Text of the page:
Exposure Information Relevant to Health Studies Complexity Tiers of Exposure Metrics Ambient Monitoring Data: Central Site or Interpolated Input data Monitoring Data Land-Use Regression Modeling Monitoring Data Emissions Data Land-Use/Topography Air Quality Modeling (CMAQ, AERMOD, hybrid) Emissions Data Meteorological Data Land-Use/Topography Statistical modeling (Data blending) Monitoring Data Emissions Data Meteorological Data Land-Use/Topography Exposure Modeling (SHEDS, APEX) Monitoring Data Emissions Data Meteorological Data Land-Use/Topography Personal Behavior/Time Activity Microenvironmental Characteristics Health data analysis Epidemiological statistical models: log(E(Ykt)) = α + β exposure metrickt + kγkareakt+ …other covariates Reliability vs. Uncertainty

Definition Of Exposure Predictors Exposure= Outdoor Exposure+ Indoor Exposure Assuming no indoor sources and

Definition Of Exposure Predictors Exposure= Outdoor Exposure+ Indoor Exposure Assuming no indoor sources and most time spent indoors (>85%), then: Exposure ≈ Infiltration Rate x Ambient Concentration Exposure ≈ Inf x Ambient Concentration

Tiers of Exposure Predictors Used in Recent Epidemiological Analysis • Tier 1: Refers to

Tiers of Exposure Predictors Used in Recent Epidemiological Analysis • Tier 1: Refers to Central Site Monitoring Data (single monitor or averaged across multiple stations) • Tier 2: Refers to exposures to ambient pollution that has infiltrated indoors into residences • Tier 3: Refers to ambient exposures to Air Quality Model predicted values • Tier 4: Refers to exposures based on population Exposure Model predictions

Estimated Effects of Ambient PM 2. 5 on Acute Mortality in the US (Tier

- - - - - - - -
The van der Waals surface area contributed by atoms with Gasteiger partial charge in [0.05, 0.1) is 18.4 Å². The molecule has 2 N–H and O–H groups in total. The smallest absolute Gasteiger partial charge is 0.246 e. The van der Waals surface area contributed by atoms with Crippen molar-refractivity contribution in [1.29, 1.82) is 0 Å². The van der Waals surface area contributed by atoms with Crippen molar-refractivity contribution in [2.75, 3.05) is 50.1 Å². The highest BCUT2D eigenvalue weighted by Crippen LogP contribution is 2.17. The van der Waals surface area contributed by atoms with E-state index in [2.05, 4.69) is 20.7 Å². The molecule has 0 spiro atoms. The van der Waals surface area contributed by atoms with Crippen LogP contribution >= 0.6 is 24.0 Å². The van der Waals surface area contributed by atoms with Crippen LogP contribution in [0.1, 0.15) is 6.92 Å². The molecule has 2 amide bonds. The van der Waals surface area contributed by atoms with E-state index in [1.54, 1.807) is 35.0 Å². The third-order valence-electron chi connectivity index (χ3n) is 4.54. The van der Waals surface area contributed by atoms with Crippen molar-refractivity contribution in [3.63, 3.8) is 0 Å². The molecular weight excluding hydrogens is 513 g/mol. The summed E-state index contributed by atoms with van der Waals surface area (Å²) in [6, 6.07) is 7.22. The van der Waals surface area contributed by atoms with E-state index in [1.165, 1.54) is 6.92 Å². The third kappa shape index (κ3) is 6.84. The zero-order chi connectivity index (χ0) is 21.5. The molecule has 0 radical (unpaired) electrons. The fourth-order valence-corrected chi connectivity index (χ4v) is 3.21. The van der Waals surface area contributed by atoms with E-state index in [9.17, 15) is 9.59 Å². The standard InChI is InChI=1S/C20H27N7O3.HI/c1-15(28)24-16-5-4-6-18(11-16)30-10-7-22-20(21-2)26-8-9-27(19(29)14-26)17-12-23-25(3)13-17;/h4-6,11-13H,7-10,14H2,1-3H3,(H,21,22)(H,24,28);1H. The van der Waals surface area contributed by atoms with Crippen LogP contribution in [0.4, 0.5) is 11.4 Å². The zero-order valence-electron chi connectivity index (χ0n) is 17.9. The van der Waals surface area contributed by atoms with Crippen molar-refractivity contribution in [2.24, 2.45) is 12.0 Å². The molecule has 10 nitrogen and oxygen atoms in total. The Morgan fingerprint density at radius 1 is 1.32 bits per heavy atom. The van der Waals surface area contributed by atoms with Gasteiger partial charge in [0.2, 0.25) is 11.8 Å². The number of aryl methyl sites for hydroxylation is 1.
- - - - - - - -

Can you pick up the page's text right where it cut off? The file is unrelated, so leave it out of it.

Estimated Effects of Ambient PM 2. 5 on Acute Mortality in the US (Tier 1)* ▪ represents estimates; lines around ▪ are 95% confidence interval (*Source of data: Franklin et al. 2007)

Influence of an Indoor Infiltration Indicator (Normalized Leakage) on Estimated Ambient PM 2. 5

Influence of an Indoor Infiltration Indicator (Normalized Leakage) on Estimated Ambient PM 2. 5 Effect on Respiratory Mortality (Tier 2) Source: Baxter et al. 2010 (in preparation)

Findings from Further Analysis of Daily Ambient PM 2. 5 and Mortality in the

Findings from Further Analysis of Daily Ambient PM 2. 5 and Mortality in the US • There is considerable heterogeneity in the predicted PM effects on acute mortality across the 27 cities studied • The variation in the predicted PM health effects can partially be explained by the geographic differences in housing stock which influence how much outdoor air infiltrates indoors § Cities with homes that have greater indoor infiltration of outdoor air (represented by higher normalized leakage) have larger PM effect estimates potentially due to greater indoor exposures to ambient PM

Association between 24 -hour BC , 24 -hour NO 2 and HRV for ambient,

Association between 24 -hour BC , 24 -hour NO 2 and HRV for ambient, outdoor, indoor, and personal exposure measures BC NO 2 Source: Suh and Zanobetti (2010)

Preliminary Results of Epidemiologic Analysis of Hospital Admissions in New York Concentrations Comparison of

Preliminary Results of Epidemiologic Analysis of Hospital Admissions in New York Concentrations Comparison of ozone concentration vs. exposures, 10 ppb unit change (Source: Shao et al. (2010) Exposures • Relative risk is high for exposure, but is exposure modeling better discerning the relationships between air quality and human health outcomes? of Research and Development 15 Office National Exposure Research Laboratory • How do we compare risks based on different exposure metrics (i. e. , concentration vs. exposure)?

EPA Coop Program Goal and Approach Goal • Overall aim is to enhance the